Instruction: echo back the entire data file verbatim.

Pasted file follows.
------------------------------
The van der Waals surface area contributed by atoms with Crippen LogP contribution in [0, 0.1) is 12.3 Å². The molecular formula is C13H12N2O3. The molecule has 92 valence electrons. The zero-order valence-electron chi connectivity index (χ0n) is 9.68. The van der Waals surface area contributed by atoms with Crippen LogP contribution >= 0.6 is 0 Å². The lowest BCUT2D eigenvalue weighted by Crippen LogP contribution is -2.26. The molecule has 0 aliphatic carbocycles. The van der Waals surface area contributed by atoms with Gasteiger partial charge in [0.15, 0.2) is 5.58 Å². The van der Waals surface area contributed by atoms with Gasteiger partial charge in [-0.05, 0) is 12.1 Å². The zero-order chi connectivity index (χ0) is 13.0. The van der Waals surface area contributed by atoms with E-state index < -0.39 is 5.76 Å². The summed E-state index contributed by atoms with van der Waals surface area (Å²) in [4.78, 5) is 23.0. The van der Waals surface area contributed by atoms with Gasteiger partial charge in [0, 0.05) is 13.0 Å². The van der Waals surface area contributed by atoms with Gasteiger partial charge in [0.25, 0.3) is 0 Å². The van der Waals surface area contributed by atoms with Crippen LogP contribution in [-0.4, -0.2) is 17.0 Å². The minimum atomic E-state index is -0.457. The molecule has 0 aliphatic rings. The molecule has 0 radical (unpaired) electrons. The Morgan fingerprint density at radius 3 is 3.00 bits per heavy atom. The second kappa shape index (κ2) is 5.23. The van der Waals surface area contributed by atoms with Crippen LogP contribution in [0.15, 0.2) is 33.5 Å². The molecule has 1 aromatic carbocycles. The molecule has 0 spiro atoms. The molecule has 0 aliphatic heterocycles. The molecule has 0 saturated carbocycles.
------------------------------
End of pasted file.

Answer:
The van der Waals surface area contributed by atoms with Crippen LogP contribution in [0, 0.1) is 12.3 Å². The molecular formula is C13H12N2O3. The molecule has 92 valence electrons. The zero-order valence-electron chi connectivity index (χ0n) is 9.68. The van der Waals surface area contributed by atoms with Crippen LogP contribution >= 0.6 is 0 Å². The lowest BCUT2D eigenvalue weighted by Crippen LogP contribution is -2.26. The molecule has 0 aliphatic carbocycles. The van der Waals surface area contributed by atoms with Gasteiger partial charge in [0.15, 0.2) is 5.58 Å². The van der Waals surface area contributed by atoms with Gasteiger partial charge in [-0.05, 0) is 12.1 Å². The zero-order chi connectivity index (χ0) is 13.0. The van der Waals surface area contributed by atoms with E-state index < -0.39 is 5.76 Å². The summed E-state index contributed by atoms with van der Waals surface area (Å²) in [4.78, 5) is 23.0. The van der Waals surface area contributed by atoms with Gasteiger partial charge in [0, 0.05) is 13.0 Å². The van der Waals surface area contributed by atoms with Gasteiger partial charge in [0.25, 0.3) is 0 Å². The van der Waals surface area contributed by atoms with Crippen LogP contribution in [-0.4, -0.2) is 17.0 Å². The minimum atomic E-state index is -0.457. The molecule has 0 aliphatic rings. The molecule has 0 radical (unpaired) electrons. The Morgan fingerprint density at radius 3 is 3.00 bits per heavy atom. The second kappa shape index (κ2) is 5.23. The van der Waals surface area contributed by atoms with Crippen LogP contribution in [0.15, 0.2) is 33.5 Å². The molecule has 1 aromatic carbocycles. The molecule has 0 spiro atoms. The molecule has 0 aliphatic heterocycles. The molecule has 0 saturated carbocycles.